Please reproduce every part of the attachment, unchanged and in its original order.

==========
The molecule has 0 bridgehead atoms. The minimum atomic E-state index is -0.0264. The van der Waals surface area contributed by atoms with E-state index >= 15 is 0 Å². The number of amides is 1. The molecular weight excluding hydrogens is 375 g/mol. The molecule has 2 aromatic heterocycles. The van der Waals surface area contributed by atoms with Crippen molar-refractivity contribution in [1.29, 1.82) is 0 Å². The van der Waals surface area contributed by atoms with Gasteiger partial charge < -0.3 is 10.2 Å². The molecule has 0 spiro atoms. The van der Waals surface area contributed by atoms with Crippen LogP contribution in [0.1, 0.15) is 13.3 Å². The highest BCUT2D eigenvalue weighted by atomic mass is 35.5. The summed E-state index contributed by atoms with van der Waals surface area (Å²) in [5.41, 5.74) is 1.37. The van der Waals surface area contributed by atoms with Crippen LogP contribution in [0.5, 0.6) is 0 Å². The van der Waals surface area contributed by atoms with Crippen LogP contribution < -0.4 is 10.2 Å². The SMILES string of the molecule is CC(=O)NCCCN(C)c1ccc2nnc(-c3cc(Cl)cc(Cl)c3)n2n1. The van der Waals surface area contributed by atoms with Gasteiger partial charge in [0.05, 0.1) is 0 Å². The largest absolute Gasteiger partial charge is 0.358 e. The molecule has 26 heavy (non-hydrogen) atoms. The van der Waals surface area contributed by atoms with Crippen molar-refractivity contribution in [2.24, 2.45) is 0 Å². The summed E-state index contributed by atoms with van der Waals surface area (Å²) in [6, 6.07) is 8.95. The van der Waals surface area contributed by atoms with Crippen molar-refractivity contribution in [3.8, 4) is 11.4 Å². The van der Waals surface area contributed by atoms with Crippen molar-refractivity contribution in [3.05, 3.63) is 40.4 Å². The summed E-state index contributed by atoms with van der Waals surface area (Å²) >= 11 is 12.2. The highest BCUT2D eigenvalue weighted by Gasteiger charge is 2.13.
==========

The molecule has 0 bridgehead atoms. The minimum atomic E-state index is -0.0264. The van der Waals surface area contributed by atoms with E-state index >= 15 is 0 Å². The number of amides is 1. The molecular weight excluding hydrogens is 375 g/mol. The molecule has 2 aromatic heterocycles. The van der Waals surface area contributed by atoms with Crippen molar-refractivity contribution in [1.29, 1.82) is 0 Å². The van der Waals surface area contributed by atoms with Gasteiger partial charge < -0.3 is 10.2 Å². The molecule has 0 spiro atoms. The van der Waals surface area contributed by atoms with Crippen LogP contribution in [0.1, 0.15) is 13.3 Å². The highest BCUT2D eigenvalue weighted by atomic mass is 35.5. The summed E-state index contributed by atoms with van der Waals surface area (Å²) in [5.41, 5.74) is 1.37. The van der Waals surface area contributed by atoms with Crippen LogP contribution in [0.5, 0.6) is 0 Å². The van der Waals surface area contributed by atoms with Crippen LogP contribution < -0.4 is 10.2 Å². The SMILES string of the molecule is CC(=O)NCCCN(C)c1ccc2nnc(-c3cc(Cl)cc(Cl)c3)n2n1. The van der Waals surface area contributed by atoms with Gasteiger partial charge in [0.05, 0.1) is 0 Å². The largest absolute Gasteiger partial charge is 0.358 e. The molecule has 26 heavy (non-hydrogen) atoms. The van der Waals surface area contributed by atoms with Crippen molar-refractivity contribution in [2.24, 2.45) is 0 Å². The summed E-state index contributed by atoms with van der Waals surface area (Å²) in [6, 6.07) is 8.95. The van der Waals surface area contributed by atoms with Crippen molar-refractivity contribution in [3.8, 4) is 11.4 Å². The van der Waals surface area contributed by atoms with Crippen molar-refractivity contribution in [3.05, 3.63) is 40.4 Å². The summed E-state index contributed by atoms with van der Waals surface area (Å²) >= 11 is 12.2. The highest BCUT2D eigenvalue weighted by Gasteiger charge is 2.13.